jacob stordahl

front end engineer in training

Learning Svelte 2 | data, templating & styling


In this second article in a series on Svelte.js we're going to cover the very basics of dynamic data in svelte, how to populate our template with said data, and how to style it all. First, lets look at the basics of how our data interacts with our template.

    <script>
        let name = 'world';
    </script>

    <h1>Hello {name}!</h1>

In this little Hello World example, we see that all we have to do is save our data to a variable ('name') and place that variable inside of curly braces within our HTML template. If you've seen JS templating frameworks like Handlebars, this may look familiar. Obviously when you recieve any sort of real data from an API or database, it will likely be an array or object. We can use the following syntax to pull values from an array or object...

    <script>
        let names = {
            one: 'megan',
            two: 'jeff',
            three: 'muhammad'
        };
    </script>

    <h1>Hello {names.one}!</h1>
    <h1>Hello {names.two}!</h1>
    <h1>Hello {names.three}!</h1>

You can now see how you might populate a page with different values from a database. I find this syntax very intuitive if you're coming from vanilla HTML/CSS/Javascript and this is your first framework. Last thing I want to cover in this article is styling components. We'll get into the component structure next time, but just know styling in Svelte is very easy, as styles are scoped to the component. You also have global styles available, but scoping the styles to the component removes a lot of code from the compiled app!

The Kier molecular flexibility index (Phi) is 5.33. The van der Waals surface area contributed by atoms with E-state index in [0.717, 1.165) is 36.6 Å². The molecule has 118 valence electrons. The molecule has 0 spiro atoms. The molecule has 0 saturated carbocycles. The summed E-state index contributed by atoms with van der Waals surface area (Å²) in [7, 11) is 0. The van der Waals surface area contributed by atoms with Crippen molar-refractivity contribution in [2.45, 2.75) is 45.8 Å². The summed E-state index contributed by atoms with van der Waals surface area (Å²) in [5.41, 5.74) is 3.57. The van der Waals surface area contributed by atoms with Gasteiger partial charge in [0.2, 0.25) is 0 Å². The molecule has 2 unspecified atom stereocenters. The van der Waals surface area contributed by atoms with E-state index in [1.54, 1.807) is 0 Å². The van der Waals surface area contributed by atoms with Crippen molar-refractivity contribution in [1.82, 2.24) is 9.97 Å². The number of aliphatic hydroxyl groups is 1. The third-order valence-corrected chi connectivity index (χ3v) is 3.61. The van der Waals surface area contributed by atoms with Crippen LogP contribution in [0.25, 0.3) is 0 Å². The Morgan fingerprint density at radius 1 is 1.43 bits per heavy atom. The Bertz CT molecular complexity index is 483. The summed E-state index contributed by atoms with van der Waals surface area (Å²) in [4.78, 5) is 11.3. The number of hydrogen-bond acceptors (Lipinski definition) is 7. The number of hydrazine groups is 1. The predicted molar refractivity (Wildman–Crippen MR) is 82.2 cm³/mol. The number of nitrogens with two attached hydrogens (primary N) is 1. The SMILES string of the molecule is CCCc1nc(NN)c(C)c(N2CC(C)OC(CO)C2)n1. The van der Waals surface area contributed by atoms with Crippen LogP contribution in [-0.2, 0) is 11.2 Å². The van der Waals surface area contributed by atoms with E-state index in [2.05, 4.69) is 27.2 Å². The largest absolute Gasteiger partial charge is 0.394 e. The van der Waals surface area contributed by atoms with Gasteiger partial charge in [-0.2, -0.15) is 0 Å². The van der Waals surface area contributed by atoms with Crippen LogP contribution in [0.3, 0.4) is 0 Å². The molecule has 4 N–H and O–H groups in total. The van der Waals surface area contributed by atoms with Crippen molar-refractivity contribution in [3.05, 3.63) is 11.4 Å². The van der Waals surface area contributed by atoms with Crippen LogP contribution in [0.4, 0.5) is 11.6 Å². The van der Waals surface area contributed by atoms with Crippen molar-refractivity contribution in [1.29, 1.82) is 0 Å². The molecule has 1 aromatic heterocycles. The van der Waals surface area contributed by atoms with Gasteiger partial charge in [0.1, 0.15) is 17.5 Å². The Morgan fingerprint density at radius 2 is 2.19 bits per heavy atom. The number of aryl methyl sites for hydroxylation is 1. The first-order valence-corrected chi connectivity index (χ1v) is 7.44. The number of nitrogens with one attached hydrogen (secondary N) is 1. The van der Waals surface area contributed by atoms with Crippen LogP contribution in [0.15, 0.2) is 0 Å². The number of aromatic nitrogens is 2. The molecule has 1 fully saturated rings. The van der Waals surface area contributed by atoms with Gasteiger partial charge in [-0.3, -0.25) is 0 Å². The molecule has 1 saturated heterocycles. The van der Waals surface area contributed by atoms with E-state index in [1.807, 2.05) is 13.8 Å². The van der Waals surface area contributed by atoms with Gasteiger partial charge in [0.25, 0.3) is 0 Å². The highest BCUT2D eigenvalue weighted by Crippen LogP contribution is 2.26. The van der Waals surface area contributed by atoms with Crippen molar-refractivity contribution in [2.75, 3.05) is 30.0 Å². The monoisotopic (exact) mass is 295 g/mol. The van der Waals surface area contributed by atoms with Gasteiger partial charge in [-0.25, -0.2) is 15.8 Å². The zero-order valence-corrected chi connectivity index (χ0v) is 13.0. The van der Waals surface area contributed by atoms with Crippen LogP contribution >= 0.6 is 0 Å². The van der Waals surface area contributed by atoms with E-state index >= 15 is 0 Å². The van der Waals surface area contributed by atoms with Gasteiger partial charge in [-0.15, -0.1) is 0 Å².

<script>
        let names = {
            one: 'megan',
            two: 'jeff',
            three: 'muhammad'
        };
    </script>

    <h1 id="1">Hello {names.one}!</h1>
    <h1 id="2">Hello {names.two}!</h1>
    <h1 id="3">Hello {names.three}!</h1>

    <style>
        h1{
            color:red;
        }
        #2{
            color:green;
        }
        #3{
            color:blue;
        }
    </style>

Here I've added style to our previous example. Even though our first selector is an element selector, it will only apply to the <h1> tags within this component, not throughout the whole app.

If you're interested in Svelte, make sure to check back for more articles exploring Svelte with me! Make sure to check out the tutorials and REPL at svelte.dev.


Jacob Stordahl

Hi, I'm Jake. I'm a front end engineer & designer falling in love with javascript! You can follow me on Twitter, and see some of my work on GitHub.